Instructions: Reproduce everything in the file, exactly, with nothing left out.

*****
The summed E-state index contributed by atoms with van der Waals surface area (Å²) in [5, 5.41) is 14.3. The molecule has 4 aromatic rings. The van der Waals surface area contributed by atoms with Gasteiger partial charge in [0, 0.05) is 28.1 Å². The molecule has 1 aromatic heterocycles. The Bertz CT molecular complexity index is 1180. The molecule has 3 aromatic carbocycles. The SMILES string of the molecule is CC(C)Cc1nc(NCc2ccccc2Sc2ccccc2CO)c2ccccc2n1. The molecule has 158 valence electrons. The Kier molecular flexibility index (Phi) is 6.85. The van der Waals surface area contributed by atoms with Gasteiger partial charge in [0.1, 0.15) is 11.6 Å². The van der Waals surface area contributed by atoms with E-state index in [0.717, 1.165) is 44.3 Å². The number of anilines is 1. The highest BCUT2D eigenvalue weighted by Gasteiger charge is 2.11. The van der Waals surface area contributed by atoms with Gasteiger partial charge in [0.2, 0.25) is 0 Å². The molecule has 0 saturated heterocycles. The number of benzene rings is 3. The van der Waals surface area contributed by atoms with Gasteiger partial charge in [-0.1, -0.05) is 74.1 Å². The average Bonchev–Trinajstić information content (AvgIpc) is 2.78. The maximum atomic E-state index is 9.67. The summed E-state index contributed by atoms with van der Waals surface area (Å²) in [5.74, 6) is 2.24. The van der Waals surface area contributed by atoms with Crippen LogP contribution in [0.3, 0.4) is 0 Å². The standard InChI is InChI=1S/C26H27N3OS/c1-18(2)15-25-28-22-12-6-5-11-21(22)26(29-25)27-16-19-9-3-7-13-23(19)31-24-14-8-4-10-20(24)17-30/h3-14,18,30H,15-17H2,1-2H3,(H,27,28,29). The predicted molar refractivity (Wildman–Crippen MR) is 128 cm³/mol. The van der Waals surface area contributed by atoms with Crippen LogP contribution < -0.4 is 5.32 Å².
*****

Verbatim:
The summed E-state index contributed by atoms with van der Waals surface area (Å²) in [5, 5.41) is 14.3. The molecule has 4 aromatic rings. The van der Waals surface area contributed by atoms with Gasteiger partial charge in [0, 0.05) is 28.1 Å². The molecule has 1 aromatic heterocycles. The Bertz CT molecular complexity index is 1180. The molecule has 3 aromatic carbocycles. The SMILES string of the molecule is CC(C)Cc1nc(NCc2ccccc2Sc2ccccc2CO)c2ccccc2n1. The molecule has 158 valence electrons. The Kier molecular flexibility index (Phi) is 6.85. The van der Waals surface area contributed by atoms with Gasteiger partial charge in [0.1, 0.15) is 11.6 Å². The van der Waals surface area contributed by atoms with E-state index in [0.717, 1.165) is 44.3 Å². The number of anilines is 1. The highest BCUT2D eigenvalue weighted by Gasteiger charge is 2.11. The van der Waals surface area contributed by atoms with Gasteiger partial charge in [0.2, 0.25) is 0 Å². The molecule has 0 saturated heterocycles. The number of benzene rings is 3. The van der Waals surface area contributed by atoms with Gasteiger partial charge in [-0.1, -0.05) is 74.1 Å². The average Bonchev–Trinajstić information content (AvgIpc) is 2.78. The maximum atomic E-state index is 9.67. The summed E-state index contributed by atoms with van der Waals surface area (Å²) in [5.74, 6) is 2.24. The van der Waals surface area contributed by atoms with Crippen LogP contribution in [0.3, 0.4) is 0 Å². The standard InChI is InChI=1S/C26H27N3OS/c1-18(2)15-25-28-22-12-6-5-11-21(22)26(29-25)27-16-19-9-3-7-13-23(19)31-24-14-8-4-10-20(24)17-30/h3-14,18,30H,15-17H2,1-2H3,(H,27,28,29). The predicted molar refractivity (Wildman–Crippen MR) is 128 cm³/mol. The van der Waals surface area contributed by atoms with Crippen LogP contribution < -0.4 is 5.32 Å².